Elder, G. H., Jr. (1998). The life course and human development. In R. E. Lerner (Ed.), Volume 1: Theories of human development: Contemporary perspectives in William Damon (editor-in-chief), The handbook of child psychology (5th ed.), (pp. 939–991). New York: Wiley.
Enders, C. K. (2010). Applied missing data analysis. New York, NY: Guilford Press.
Englund, M. M., Luckner, A. E., Whaley, G. J. L., & Egeland, B. (2004). Children’s achievement in early elementary school: Longitudinal effects of parental involvement, expectations, and quality of assistance. Journal of Educational Psychology, 96, 723–730. doi: 10.1037/0022-0622.214.171.1243. CrossRef
Epstein, J. L. (1987). Parent involvement: What research says to administrators. Education and Urban Society, 19, 119–136. CrossRef
Fry, R. (2013, September 24). The growing economic clout of the college educated. Retrieved July 28, 2015, from http://www.pewresearch.org/fact-tank/2013/09/24/the-growing-economic-clout-of-the-college-educated/.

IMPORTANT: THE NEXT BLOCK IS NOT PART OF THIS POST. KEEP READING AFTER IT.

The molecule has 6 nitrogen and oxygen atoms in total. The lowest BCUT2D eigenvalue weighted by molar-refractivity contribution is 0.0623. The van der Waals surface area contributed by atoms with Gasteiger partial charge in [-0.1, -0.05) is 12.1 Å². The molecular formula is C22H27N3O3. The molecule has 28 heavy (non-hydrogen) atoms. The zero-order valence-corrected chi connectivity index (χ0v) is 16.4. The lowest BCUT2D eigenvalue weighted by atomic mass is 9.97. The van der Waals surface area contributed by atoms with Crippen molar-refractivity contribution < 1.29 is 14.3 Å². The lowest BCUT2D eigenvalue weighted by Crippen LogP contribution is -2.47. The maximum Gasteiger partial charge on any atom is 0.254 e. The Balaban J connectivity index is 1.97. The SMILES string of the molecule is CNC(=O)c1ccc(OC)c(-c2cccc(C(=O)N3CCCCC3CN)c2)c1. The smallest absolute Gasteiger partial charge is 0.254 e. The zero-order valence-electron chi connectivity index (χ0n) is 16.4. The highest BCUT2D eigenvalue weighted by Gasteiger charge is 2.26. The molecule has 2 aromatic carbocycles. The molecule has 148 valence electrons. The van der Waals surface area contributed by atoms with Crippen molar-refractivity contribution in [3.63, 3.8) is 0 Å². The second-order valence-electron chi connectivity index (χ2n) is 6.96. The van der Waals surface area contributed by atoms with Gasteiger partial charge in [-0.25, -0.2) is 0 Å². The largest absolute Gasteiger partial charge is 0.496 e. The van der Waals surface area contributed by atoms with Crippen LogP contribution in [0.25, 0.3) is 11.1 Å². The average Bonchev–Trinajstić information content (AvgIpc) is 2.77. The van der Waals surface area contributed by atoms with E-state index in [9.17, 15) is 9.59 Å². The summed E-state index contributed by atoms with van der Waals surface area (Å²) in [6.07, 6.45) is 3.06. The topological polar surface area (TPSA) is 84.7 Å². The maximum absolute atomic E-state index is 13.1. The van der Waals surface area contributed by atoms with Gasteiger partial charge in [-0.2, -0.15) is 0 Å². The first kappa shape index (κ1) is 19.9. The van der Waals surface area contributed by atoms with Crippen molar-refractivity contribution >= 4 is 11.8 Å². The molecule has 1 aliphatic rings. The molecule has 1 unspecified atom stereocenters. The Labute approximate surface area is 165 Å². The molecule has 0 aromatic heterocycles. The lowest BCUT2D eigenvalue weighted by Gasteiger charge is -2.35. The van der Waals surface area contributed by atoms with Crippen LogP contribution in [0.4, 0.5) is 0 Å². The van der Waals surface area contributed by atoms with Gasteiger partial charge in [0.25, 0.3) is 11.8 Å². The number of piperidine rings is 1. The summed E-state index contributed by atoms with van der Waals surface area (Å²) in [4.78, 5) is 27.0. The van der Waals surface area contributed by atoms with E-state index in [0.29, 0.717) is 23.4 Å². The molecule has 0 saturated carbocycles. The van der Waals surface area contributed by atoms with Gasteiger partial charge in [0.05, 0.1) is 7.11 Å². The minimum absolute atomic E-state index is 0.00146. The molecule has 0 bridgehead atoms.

Hill, N. E., Castellino, D. R., Lansford, J. E., Nowlin, P., Dodge, K. A., Bates, J. E., & Pettit, G. S. (2004). Parent academic involvement as related to school behavior, achievement, and aspirations: Demographic variations across adolescence. Child Development, 75, 1491–1509. doi: 10.1111/j.1467-8624.2004.00753.x. CrossRefPubMedPubMedCentral
Ingels, S. J., Planty, M., & Bozick, R. (2005). A profile of the American High School Senior in 2004: A first look—Initial results from the first follow-up of the Education Longitudinal Study of 2002 (ELS:2002) (NCES 2006–348). Washington, DC: U.S. Department of Education, National Center for Education Statistics.
Ingels, S. J., Pratt, D. J., Alexander, C. P., Jewell, D. M., Lauff, E., Mattox, T. L., & Wilson, D. (2014). Education Longitudinal Study of 2002 Third Follow-up Data File Documentation (NCES 2014-364). Washington, DC: National Center for Education Statistics, Institute of Education Sciences, U.S. Department of Education.
Ingels, S. J., Pratt, D. J., Rogers, J. E., Siegel, P. H., & Stutts, E. S. (2004). Education Longitudinal Study of 2002: Base Year Data File User’s Manual (NCES 2004-405). Washington, DC: U.S. Department of Education, National Center for Education Statistics.
Institute of Medicine. (2014). Investing in the health and well-being of young adults. Washington, DC: The National Academies Press.